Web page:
But his point is valid. NFL owners — including the ones who backed and donated to Trump during the election — called him out, and rightfully so. What kind of person comes out in favor of concussions and against player safety and long-term health? But where are the voices of the two biggest names at the most prominent position in the NFL?

Three questions the Boston Celtics must answer this season

AP
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The NBC/ProBasketballTalk season previews will ask the questions each of the 30 NBA teams must answer to make their season a success. We are looking at one team a day until the start of the season, and it begins with a look back at the team’s offseason moves.

Last Season:
53-29, lost to the Cleveland Cavaliers in the Eastern Conference Finals.

I know what you did last summer: Sent Avery Bradley to the Detroit Pistons, a move they could potentially regret after dealing Jae Crowder and Isaiah Thomas to the Cleveland Cavaliers for Kyrie Irving. The Celtics also signed big time free agent Gordon Hayward away from the Utah Jazz. Finally, Boston took Jayson Tatum in the 2017 NBA Draft.

THREE QUESTIONS THE CELTICS MUST ANSWER:

1) Can Irving lead without diminishing the role of other starters? I think it’s a complete misnomer to think that Irving is solely a one-on-one, isolation type player. However, fans do like to get in a very black-and-white mode when analyzing players, and bias can show strongly here.

Irving has said that he wants to be more of a team player when it comes to the Celtics, which is good news for Brad Stevens and company. Irving is an excellent offensive player, and his talents should not be wasted, but there is some concern that he might dominate too much of the ball and won’t give a guy like Hayward and enough room to operate. That might’ve worked okay last season when Thomas was the engine that made the Celtics go, but Boston arguably has a better starting five this season than last.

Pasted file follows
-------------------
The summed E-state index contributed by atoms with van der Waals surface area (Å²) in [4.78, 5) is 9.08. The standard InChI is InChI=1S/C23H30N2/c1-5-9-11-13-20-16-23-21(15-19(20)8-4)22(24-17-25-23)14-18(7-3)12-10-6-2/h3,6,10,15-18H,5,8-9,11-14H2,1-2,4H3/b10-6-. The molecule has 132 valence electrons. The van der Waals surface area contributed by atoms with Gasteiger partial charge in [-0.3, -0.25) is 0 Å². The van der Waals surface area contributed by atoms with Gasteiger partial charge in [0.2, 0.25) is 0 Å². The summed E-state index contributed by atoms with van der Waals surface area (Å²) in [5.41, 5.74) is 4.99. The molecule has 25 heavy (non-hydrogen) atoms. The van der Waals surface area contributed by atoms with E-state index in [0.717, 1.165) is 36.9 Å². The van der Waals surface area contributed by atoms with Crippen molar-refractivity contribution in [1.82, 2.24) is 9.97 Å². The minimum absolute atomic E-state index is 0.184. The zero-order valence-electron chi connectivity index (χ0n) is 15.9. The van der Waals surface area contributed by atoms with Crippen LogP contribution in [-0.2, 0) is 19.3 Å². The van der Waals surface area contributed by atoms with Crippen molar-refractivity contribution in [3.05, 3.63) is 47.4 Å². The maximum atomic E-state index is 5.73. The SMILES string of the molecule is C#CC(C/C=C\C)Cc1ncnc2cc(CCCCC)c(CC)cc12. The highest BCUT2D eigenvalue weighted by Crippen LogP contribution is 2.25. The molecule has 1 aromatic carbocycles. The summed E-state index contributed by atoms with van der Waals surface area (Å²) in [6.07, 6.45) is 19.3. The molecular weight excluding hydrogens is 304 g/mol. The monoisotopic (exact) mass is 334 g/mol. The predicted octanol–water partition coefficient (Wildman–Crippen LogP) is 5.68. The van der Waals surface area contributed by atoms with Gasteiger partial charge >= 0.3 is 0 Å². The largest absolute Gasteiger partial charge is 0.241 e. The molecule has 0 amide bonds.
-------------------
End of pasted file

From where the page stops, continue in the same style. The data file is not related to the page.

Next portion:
I think there is real issues here when it comes to fit moving forward, and it is going to center around whether Irving can play team defense and handle the leeway he will be given on offense. Remember, the other thing here that hasn’t been talked about much is the extra operating space that Irving will be granted now that he is out of LeBron James‘s shadow. It might be very tantalizing to take advantage of that situation, but for Boston’s success he will need to find a happy place in between.

2) What kind of bench depth can the young players produce? Boston didn’t want to trade Avery Bradley away, but they also didn’t want to pay him. That issue becomes doubly as important now that they used Jae Crowder, the successor that wing spot, to deal for Irving.

The Celtics are a top-heavy team this season even if they did get better. They will rely more and more on guys like Marcus Smart, Jaylen Brown, and the rookie Tatum.

Marcus Morris will be a huge part of their rotation as will Aron Banes with Kelly Olynyk in Miami. Danny Ainge is playing the long term look here, so it won’t necessarily matter if the team isn’t on par next season to him. However, a championship style run for this season will depend on immediate production from the three young wing players.

3) Are they good enough to get past the Cavaliers this time around? This is the big question that everyone in Boston wants to answer. The Cavaliers are their longtime rivals in the Eastern Conference, and now that they have swapped roster pieces it will be more than just basketball on the floor. It will be a social curiosity.

Whether or not the Celtics will be good enough to get past LeBron James will really depend on the answers to questions one and two above. The only way that Boston can replicate their production from last season will be to jell together quickly. That means getting a real rhythm on offense between Hayward, Horford, and Irving.

It also means finding a way to play defense with Irving at the point guard position. It’s all well and good to say that both Thomas and Irving have been liabilities on defense, but now teams have game tape on what Stevens did with his squad on that end of the floor come playoff time. This team will need to stiffen and do some things to mix it up to make sure they aren’t beat by their own game film next spring.